CTV copes with Solheim Cup deluge

Pic: Sky SportsIreland: Either the gods genuinely dislike golf, or the game’s simply enormously unlucky, as the last three big tournaments in Britain and Ireland have been hit by some fairly extreme rainfall. Last year’s Ryder Cup, this year’s Open, and last weekend the Solheim Cup at Ireland’s Killeen Castle – CTV’s Technical Director, Hamish Greig, has got drenched at all three.

“I can probably equate it to the weather we had last year at Celtic Manor for the Ryder Cup, though probably not quite as cold,” he says. “It was torrential though, and it was torrential leading up to the tournament when the cable rig went in as well, which meant that most of the ground that wasn’t on irrigated areas, like the fairways, became impassable.”

The weather forecast for Ireland even on a fine day usually means ‘expect drizzle’, but last weekend’s Gaelic monsoon was something else, with play suspended multiple times and the CTV crew eventually finishing derigging and moving the trucks out of the compound at 22.30h on the Sunday night.

“It was quite a busy wee compound…in a mudbath,” says Greig with a laugh.

CTV was providing the facilities for the host, Sky, the Golf Channel, and several via-sat unilaterals as well. The rain and conditions caused problems right from the rig, with buggies unable to traverse great areas of the large course which was busy reverting to its natural state of bog as the water table rose. Bottlenecks formed as they tried to shift crew and kit round the course, and trackways had to be laid and then removed to get generators to various far-flung parts.

“The major area of concern for us as an OB company is to make sure the compound is a safe place for people to work in when it’s raining and that it won’t get flooded out and the trucks get stuck,” says Greig. “Also we have to balance that against wasting money unnecessarily. You don’t want to put in hundreds of metres of trackway if it’s not required; you have to put in enough, but remain sensible.”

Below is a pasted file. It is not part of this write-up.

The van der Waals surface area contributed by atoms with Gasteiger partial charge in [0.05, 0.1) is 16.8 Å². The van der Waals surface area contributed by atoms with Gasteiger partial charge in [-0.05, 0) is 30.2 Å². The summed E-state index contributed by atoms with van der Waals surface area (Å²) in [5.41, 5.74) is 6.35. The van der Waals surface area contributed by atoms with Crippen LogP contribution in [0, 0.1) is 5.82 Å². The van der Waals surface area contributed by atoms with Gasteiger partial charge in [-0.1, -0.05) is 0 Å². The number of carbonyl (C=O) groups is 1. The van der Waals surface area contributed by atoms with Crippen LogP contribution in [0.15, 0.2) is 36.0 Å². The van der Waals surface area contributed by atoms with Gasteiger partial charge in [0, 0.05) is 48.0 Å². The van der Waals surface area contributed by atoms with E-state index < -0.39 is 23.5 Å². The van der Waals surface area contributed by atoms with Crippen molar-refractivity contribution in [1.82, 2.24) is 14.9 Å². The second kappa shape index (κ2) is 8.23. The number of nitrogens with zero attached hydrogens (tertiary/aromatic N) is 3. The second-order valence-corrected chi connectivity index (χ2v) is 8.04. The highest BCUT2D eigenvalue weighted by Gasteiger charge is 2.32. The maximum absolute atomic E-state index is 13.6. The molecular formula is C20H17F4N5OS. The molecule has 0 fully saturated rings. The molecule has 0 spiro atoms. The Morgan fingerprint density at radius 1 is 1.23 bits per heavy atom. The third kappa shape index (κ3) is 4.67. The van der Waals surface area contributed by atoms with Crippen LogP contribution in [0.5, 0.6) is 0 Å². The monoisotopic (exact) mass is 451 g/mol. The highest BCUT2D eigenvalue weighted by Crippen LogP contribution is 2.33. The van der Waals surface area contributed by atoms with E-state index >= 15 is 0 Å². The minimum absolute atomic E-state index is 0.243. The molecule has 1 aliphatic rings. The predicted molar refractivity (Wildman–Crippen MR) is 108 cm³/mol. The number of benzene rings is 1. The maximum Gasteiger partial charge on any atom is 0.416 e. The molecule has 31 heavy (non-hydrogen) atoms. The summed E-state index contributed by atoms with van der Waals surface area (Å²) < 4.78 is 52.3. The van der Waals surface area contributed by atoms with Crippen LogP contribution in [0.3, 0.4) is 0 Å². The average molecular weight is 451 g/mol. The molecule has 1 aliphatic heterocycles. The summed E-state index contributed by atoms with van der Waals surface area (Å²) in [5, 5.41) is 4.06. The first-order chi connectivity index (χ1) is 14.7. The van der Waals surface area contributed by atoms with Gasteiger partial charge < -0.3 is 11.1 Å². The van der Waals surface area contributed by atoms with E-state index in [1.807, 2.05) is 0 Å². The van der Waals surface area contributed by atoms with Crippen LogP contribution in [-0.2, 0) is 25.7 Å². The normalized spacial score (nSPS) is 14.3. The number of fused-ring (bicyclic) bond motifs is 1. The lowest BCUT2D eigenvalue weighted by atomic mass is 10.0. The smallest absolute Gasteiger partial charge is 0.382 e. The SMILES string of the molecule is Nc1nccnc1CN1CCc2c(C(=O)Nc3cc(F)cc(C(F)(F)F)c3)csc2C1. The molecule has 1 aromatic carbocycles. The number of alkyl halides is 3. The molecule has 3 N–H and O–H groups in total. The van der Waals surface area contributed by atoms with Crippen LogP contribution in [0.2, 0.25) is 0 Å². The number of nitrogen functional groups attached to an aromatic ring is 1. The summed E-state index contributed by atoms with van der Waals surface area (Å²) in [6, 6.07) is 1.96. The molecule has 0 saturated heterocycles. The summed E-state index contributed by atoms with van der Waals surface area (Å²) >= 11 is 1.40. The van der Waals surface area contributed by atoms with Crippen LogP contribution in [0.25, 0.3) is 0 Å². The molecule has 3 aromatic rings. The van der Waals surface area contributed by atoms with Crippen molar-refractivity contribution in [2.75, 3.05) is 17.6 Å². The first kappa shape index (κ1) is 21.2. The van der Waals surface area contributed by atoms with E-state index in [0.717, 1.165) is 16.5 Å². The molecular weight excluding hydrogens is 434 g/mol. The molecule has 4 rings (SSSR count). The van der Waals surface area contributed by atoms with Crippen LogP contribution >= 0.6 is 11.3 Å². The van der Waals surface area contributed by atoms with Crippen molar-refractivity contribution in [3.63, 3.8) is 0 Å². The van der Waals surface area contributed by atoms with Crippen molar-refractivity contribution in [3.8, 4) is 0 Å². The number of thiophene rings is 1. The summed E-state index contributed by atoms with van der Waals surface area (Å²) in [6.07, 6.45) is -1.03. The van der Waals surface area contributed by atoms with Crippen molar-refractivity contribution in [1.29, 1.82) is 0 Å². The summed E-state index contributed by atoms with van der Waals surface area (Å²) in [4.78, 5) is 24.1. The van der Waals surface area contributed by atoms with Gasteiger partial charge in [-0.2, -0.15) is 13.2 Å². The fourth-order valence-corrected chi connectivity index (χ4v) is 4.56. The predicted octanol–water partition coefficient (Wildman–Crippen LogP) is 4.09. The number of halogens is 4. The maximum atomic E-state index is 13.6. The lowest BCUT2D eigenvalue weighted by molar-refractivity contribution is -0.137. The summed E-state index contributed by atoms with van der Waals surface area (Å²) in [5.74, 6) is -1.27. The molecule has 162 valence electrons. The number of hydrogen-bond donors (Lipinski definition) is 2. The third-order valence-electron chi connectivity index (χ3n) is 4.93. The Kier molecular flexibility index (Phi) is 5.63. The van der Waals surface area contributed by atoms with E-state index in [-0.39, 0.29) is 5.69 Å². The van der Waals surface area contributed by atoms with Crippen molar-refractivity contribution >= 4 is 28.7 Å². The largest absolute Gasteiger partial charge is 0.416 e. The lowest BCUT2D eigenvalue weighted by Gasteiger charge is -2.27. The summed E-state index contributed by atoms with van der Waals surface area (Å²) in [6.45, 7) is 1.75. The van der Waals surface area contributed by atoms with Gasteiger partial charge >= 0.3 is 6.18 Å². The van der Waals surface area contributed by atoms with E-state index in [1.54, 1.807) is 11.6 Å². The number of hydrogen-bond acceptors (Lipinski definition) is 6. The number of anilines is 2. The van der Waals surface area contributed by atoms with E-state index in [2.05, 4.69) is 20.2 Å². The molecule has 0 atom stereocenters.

Flexible and waterproof covers drape the cameras, tents are established over the nodes on the cable/fibre network, and there’s some careful surveying of the ground to ensure that running water doesn’t turn into a mini-river and wash the cables into areas where they ideally shouldn’t go.

“Being a golf course, a lot of people tend to walk around with spiked shoes, and as we use a combination of fibre and triax our cables don’t really like being holed,” says Greig. “It’s all perfectly safe, safety circuits protect things. But because of the safety circuits, it won’t fire up and switch on. In dry weather you won’t have a cable problem, in torrential rain where your cables are submerged, you can have huge problems just because of a pin-prick.

“I was very pleased at Killeen though,” he concludes. “We had 60km of camera cable in, we had a complete deluge, and we had four cable faults. That’s a really good hit ratio…”

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